[fag-uh-sahy-tohs, -tohz]

verb (used with object), phag·o·cy·tosed, phag·o·cy·tos·ing.

Origin of phagocytose

First recorded in 1930–35; back formation from phagocytosis




Physiology. the ingestion of a smaller cell or cell fragment, a microorganism, or foreign particles by means of the local infolding of a cell's membrane and the protrusion of its cytoplasm around the fold until the material has been surrounded and engulfed by closure of the membrane and formation of a vacuole: characteristic of amebas and some types of white blood cells.

Origin of phagocytosis

First recorded in 1890–95; phagocyte + -osis Unabridged Based on the Random House Unabridged Dictionary, © Random House, Inc. 2019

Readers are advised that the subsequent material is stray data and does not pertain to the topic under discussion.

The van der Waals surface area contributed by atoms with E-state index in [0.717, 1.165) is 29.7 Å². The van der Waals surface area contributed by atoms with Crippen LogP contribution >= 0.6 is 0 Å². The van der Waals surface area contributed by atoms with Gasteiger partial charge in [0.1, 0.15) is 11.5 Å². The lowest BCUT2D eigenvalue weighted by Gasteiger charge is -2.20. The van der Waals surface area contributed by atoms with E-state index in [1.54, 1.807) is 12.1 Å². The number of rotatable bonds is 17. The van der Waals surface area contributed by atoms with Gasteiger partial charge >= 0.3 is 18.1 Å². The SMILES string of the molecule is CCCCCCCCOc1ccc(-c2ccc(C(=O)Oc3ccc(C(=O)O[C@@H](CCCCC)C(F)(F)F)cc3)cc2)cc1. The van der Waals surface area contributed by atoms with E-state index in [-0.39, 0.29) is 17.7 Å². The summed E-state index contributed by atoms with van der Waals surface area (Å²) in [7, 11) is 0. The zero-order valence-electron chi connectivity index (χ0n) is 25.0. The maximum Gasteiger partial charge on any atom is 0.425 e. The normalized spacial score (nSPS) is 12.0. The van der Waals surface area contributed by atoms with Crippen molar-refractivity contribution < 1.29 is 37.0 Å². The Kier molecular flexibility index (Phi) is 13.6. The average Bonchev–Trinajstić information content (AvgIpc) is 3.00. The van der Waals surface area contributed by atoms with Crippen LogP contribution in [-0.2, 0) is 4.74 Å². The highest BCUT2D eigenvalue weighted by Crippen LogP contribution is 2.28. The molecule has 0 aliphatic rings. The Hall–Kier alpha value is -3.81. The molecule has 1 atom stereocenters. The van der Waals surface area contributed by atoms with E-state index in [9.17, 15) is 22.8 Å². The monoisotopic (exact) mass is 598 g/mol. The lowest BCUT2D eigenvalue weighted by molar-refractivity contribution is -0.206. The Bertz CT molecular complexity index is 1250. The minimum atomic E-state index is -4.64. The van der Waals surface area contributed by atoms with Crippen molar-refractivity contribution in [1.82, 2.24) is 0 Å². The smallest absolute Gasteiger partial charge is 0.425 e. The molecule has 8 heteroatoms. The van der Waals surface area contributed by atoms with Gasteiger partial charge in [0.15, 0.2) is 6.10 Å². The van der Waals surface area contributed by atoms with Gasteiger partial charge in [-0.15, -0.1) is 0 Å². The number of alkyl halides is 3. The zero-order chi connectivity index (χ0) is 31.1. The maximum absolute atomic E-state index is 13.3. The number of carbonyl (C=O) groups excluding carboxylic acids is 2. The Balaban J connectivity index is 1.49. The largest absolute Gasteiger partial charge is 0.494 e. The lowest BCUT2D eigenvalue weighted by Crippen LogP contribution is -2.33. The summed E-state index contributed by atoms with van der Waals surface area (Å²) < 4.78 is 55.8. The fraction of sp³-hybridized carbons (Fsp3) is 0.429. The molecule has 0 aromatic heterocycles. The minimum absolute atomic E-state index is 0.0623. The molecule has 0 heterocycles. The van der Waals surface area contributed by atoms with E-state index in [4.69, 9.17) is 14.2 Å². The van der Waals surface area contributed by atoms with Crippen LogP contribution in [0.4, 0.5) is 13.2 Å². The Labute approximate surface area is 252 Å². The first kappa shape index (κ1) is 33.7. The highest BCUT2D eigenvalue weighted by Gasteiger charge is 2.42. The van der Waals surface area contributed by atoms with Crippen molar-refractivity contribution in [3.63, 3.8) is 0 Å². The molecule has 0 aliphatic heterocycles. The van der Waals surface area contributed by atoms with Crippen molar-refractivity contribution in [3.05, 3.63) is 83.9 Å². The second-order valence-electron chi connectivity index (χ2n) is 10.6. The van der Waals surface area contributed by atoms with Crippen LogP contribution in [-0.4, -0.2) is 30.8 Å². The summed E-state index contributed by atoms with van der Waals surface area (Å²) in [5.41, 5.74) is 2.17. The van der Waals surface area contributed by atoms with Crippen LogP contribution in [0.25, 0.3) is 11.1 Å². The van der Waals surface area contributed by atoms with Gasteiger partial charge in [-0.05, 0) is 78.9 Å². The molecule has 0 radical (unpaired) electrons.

British Dictionary definitions for phagocytoses



the process by which a cell, such as a white blood cell, ingests microorganisms, other cells, and foreign particles
Collins English Dictionary - Complete & Unabridged 2012 Digital Edition © William Collins Sons & Co. Ltd. 1979, 1986 © HarperCollins Publishers 1998, 2000, 2003, 2005, 2006, 2007, 2009, 2012

phagocytoses in Medicine


[făgə-sĭ-tōs′, -tōz′, -sī′tōs, -tōz]


To phagocytize.




The engulfing and ingestion of bacteria or other foreign bodies by phagocytes.
Related formsphag′o•cy•totic (-tŏtĭk) adj.
The American Heritage® Stedman's Medical Dictionary Copyright © 2002, 2001, 1995 by Houghton Mifflin Company. Published by Houghton Mifflin Company.